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Connie Walker Named One of TIME’s 100 Most Influential People of 2024

Connie Walker Named One of TIME’s 100 Most Influential People of 2024

A Pulitzer Prize and Peabody Award-winning investigative journalist, Connie Walker has spent over two decades shedding light on often overlooked Indigenous stories. Her work has exposed the devastating impacts of intergenerational trauma stemming from Indian Residential Schools and shed light on unsolved cases of missing and murdered Indigenous people.

In recognition of her ground-breaking work, Connie was named one of TIME magazine’s 100 most influential people of 2024. In an article for TIME, Julian Brave Noisecat wrote:

“It’s her relentless commitment to exposing hidden truths — which she pursues with the dogged drive of an investigator, the compassion of a relative, and the vulnerability of an artist — that makes her voice so powerful.”

Stolen: Surviving St. Michael’s

In 2023, Connie won both a Pulitzer Prize and a Peabody Award for the second season of her podcast, Stolen called “Surviving St. Michael’s” — it was the first podcast to win both awards in the same year. It follows Connie’s journey as she unearths how her family’s story fits into one of Canada’s darkest chapters: the residential school system.

Last May, Connie discovered a story about her late father that she’d never heard before. He was working as an officer in the Royal Canadian Mounted Police in the late 1970s. One night, he pulled over a suspected drunk driver and came face-to-face with a ghost from his past — a residential school priest. What happened that night set in motion an investigation that would send Connie deep into her own past, trying to uncover the secrets of her family and the legacy of trauma passed down through the generations.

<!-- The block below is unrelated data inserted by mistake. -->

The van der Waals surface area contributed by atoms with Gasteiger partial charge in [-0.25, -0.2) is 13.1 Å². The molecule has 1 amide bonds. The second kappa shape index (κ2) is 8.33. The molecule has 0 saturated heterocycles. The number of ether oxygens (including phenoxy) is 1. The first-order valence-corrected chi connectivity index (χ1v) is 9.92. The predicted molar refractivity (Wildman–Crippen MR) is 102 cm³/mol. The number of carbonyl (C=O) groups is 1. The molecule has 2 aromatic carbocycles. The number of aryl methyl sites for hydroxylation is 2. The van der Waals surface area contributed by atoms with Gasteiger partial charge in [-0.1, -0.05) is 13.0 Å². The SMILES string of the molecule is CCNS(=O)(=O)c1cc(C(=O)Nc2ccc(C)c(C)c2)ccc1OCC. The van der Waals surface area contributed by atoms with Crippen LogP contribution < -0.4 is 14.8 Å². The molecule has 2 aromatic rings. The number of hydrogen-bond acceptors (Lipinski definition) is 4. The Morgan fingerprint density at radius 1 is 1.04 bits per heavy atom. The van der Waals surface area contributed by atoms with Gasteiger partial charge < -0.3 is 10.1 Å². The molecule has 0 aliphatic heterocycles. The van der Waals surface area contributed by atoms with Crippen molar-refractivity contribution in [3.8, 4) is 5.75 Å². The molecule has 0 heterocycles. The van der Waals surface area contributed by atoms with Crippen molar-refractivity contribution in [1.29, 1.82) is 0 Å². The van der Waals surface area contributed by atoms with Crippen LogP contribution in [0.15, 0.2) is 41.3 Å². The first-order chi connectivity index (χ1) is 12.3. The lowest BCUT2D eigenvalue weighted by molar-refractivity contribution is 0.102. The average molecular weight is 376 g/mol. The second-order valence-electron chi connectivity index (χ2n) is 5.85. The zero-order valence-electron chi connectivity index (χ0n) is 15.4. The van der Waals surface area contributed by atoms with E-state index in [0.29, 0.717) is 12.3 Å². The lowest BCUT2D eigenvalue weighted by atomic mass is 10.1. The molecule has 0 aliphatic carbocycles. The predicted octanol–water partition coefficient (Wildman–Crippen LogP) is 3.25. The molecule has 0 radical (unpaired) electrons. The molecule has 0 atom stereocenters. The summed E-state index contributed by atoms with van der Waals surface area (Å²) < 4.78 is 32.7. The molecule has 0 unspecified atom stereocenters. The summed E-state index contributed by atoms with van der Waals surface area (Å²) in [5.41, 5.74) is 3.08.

Stolen also won an Edward R. Murrow Award, an Alfred I. duPont-Columbia University Award, a National Magazine Award from the American Society of Magazine Editors, and an honourable mention from the Dart Awards for Excellence in Coverage of Trauma. The series was also named one of the best podcasts of the year by The New Yorker, The Atlantic, Esquire, and Vulture and featured in The New York Times, Vogue, and Rolling Stone.

Truth Before Reconciliation

Prior to her podcast, Connie spent nearly two decades as a CBC reporter and host, where she created and led the public broadcaster’s Indigenous Unit in 2013. She was part of the team of reporters whose work exposed the crisis of missing or murdered Indigenous women. In 2016, Connie launched the award-winning podcast Missing & Murdered, which exposed the systemic issues at the root of violence facing Indigenous women and girls.

Today, in addition to her investigative podcast work with Gimlet Media and Spotify Studios, Connie is a sought-after keynote speaker on the power of storytelling to create empathy and understanding, the importance of meaningful representation, and trauma-informed practices. She helps audiences make the connections required to better understand the truth and impact of our colonial history, and why uncovering the truth is crucial before we can even begin talking about meaningful reconciliation.

Contact us to learn more about Connie and how you can book one of TIME’s 100 most influential people to appear at your next event.

Watch Connie’s powerful presentation as part of the acclaimed event series, The Walrus Talks, exploring the media’s failure in covering Indigenous women’s stories from 2019.  

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